Gary Kettel


Country: England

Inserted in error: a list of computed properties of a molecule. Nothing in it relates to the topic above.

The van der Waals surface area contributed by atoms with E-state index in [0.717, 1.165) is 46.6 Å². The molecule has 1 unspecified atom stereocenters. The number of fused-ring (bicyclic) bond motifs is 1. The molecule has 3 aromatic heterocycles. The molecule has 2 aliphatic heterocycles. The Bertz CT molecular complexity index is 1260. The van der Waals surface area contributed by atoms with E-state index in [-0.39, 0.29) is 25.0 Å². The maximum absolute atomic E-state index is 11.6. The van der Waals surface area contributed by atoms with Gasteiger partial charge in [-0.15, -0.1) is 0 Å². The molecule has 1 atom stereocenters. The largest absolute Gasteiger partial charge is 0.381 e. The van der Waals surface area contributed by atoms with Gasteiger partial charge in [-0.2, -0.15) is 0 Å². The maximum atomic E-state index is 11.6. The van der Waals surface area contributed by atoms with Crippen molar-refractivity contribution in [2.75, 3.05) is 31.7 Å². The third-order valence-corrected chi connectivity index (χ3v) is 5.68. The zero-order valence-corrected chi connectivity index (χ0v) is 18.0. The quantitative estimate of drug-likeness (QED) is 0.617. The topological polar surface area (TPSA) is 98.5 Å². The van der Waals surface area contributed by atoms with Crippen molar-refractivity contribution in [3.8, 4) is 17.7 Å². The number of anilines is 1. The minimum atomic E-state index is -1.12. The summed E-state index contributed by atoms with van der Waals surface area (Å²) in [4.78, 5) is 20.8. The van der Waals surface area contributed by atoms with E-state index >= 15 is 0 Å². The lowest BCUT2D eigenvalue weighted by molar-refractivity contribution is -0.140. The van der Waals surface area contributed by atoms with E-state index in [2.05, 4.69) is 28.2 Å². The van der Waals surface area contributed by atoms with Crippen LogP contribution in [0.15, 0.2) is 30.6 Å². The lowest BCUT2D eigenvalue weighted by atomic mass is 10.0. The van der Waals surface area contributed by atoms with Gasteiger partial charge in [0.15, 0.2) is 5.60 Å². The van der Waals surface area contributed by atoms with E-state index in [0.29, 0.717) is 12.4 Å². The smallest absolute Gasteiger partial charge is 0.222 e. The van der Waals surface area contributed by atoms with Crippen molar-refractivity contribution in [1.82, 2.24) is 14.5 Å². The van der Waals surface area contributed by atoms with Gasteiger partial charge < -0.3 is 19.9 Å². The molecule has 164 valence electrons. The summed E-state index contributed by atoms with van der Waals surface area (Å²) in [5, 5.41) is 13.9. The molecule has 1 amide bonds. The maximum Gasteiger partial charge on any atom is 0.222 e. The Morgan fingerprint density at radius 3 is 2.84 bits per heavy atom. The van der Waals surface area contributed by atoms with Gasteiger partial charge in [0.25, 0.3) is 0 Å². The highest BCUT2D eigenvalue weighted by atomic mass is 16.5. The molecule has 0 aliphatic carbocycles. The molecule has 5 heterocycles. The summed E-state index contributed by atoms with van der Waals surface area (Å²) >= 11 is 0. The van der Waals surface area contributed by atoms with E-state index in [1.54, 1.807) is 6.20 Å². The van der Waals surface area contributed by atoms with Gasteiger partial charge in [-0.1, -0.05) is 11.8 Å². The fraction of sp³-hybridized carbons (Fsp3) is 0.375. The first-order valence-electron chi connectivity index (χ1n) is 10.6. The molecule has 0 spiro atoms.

British percussionist Gary Kettel has worked with equal facility in the classical and pop worlds. Born in the early '50s, he became a prodigy as a percussionist (it's hardly a surprise) and achieved the rank of co-principal in the BBC Symphony Orchestra at the age of 20. The orchestra's conductor at the time was the feared Pierre Boulez, but (according to orchestrator Larry Ashmore) the young Kettel wasn't fazed: as the musicians were asked to Read more make yet another repetition during a rehearsal of a difficult contemporary score, Kettel raised his hand and said, "Hang on, Pierre, I think I know where you're going wrong." Whether for that reason or to pursue more lucrative work in the pop sector, Kettel left his BBC post. He appeared in 1974 on the experimental African Sanctus disc assembled by ethnomusicologist David Fanshawe, but his recording career did not get started in earnest until the early '80s. He has appeared on recordings ranging from contemporary classical music (such as a disc of Alberto Ginastera's chamber music released on the ASV label in 1995) to straight pop (the 1998 A Very Special Season Christmas album by Diana Ross), but he has been most prolific in various fields where pop and classical meet: film music, symphonic rock, and crossover music from various countries; among his successes in the 2000s have been recordings with Australia's Ten Tenors and trumpeter Chris Botti. His credits include several of James Horner's soundtracks, including that for the controversial Apocalypto, and he has also worked with solo percussion star Evelyn Glennie. In the 1990s and 2000s Kettel has broadened his expertise to include Latin American and Japanese percussion; he played taiko drums on the 2006 release Here's to the Heroes. Read less

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